On the same day as holding the Freshwater Sprints and the Association’s AGM, two brave volunteers took a tumble into Loch Venachar from a skiff in a demonstration organised by SCRA, looking at life jackets and seeing whether the volunteers could be recovered from the water by crew mates. It is important to note that the conditions were perfectly flat. Clubs should take every precaution to prevent their rowers ending up in the water in the first place!
The SCRA rules of racing 2013 Edition state that personal flotation devices (“PFDs”) must be worn by all crew members at all times. It is however the responsibility of wearers to ensure that their PFD is fit for purpose, is worn correctly and is well looked after and regularly serviced. Most clubs will also have their own rules with regard to specification of what should be worn by their crew members while using their boats (whether in competition or not).
Ensuring that PFD’s are worn in accordance with their instructions can be more important in saving a life than the type of PFD, and the Association and umpires are not in a position to enforce such matters except on very limited occasions. Clubs and their individual members require to take on the responsibility of maintaining PFDs, ensuring that they are worn properly, and determining what devices (buoyancy aids or life jackets) are suitable for the circumstances in which they are used.
That having been said, it is hoped that these videos will assist clubs in reviewing their own policies, and remind rowers and coxswains that they might need to use their PFD one day and will be grateful if they work efficiently. All rowers should think about how their PFD will work every time they put it on.
The first test was of a harness style automatically inflating life jacket. This automatically activates when the wearer goes into the water, so there is no delay in obtaining the additional buoyancy that it brings. The device does not rely upon the de-skiffed individual being conscious to activate it. Balanced against this users may wish to consider if they wish to retain the choice as to whether to inflate or not. Having an inflated lifejacket in waist high surf may restrict the wearers ability to rescue themselves.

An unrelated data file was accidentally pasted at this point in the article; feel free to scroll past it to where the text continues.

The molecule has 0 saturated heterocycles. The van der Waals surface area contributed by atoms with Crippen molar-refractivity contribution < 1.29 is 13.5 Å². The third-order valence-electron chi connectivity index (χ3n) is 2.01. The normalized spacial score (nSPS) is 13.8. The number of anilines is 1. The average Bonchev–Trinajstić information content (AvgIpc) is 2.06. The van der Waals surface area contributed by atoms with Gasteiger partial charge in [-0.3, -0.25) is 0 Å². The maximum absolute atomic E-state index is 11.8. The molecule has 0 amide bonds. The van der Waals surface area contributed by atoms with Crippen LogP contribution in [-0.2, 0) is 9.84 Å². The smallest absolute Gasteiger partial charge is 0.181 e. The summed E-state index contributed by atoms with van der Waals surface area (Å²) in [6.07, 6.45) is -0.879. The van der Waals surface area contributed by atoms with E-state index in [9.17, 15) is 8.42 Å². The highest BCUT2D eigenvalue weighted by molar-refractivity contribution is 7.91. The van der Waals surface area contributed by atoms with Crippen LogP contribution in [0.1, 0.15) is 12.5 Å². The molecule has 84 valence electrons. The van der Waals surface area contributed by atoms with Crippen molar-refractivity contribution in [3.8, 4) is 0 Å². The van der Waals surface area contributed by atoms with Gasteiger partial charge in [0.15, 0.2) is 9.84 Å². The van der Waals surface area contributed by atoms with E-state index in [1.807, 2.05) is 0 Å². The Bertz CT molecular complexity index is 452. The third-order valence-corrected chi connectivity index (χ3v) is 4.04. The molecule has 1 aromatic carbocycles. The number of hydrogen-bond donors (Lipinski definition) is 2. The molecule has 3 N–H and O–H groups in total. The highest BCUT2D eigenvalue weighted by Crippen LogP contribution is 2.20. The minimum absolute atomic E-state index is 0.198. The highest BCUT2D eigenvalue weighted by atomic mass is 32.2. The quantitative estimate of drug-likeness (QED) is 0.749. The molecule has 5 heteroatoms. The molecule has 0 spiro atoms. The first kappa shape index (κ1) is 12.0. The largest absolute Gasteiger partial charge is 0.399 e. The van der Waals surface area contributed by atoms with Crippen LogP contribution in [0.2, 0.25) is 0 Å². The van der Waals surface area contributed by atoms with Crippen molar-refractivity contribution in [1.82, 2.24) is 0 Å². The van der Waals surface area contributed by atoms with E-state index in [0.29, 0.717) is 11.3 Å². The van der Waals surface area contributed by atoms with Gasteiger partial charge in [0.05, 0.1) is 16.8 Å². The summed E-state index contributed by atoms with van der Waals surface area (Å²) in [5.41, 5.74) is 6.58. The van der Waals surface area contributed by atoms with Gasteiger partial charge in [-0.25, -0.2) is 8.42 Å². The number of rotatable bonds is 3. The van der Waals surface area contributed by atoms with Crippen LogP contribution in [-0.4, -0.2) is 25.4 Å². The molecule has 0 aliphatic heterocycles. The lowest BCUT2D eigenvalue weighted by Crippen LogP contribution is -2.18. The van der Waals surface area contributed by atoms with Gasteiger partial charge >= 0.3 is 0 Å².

The second test was of a pouch style lifejacket. It requires to be pulled over the head at the point when it is needed. It is not clear whether this must be done before or after inflation (in the video it is done before). Users should ensure that they are clear as to how a lifejacket should be used before putting it on.
The bladder of the pouch type is not strapped down to the back of the wearer’s waist belt like other lifejackets, and is held from popping off the wearer’s head only by the tightness of its fit and the the angle of the wearer’s head, although in some types ribbons may be included which need to be tied when in the water.
The instructions which come with the pouch life jacket used for the demonstration state that when rowing it should be worn to the front. One could imagine that if inflated at the side or at the back that it could to the wearer more harm that good. We have seen rowers wearing them to the rear, and our model enters the water with it at the rear before having the calm perseverance to swivel it to the front before inflating. Wearers should check the instructions, and ensure that they are wearing the pouch correctly.
The rather nifty recovery technique was shown to the Anstruther rowers by their local RNLI during a joint exercise. Inflated lifejackets can hamper recovery of a person from the water but do not affect this method. The rowers removed one of the kabes before carrying out the recovery….. make sure you have an unobstructed gunnel if you are going to attempt this method.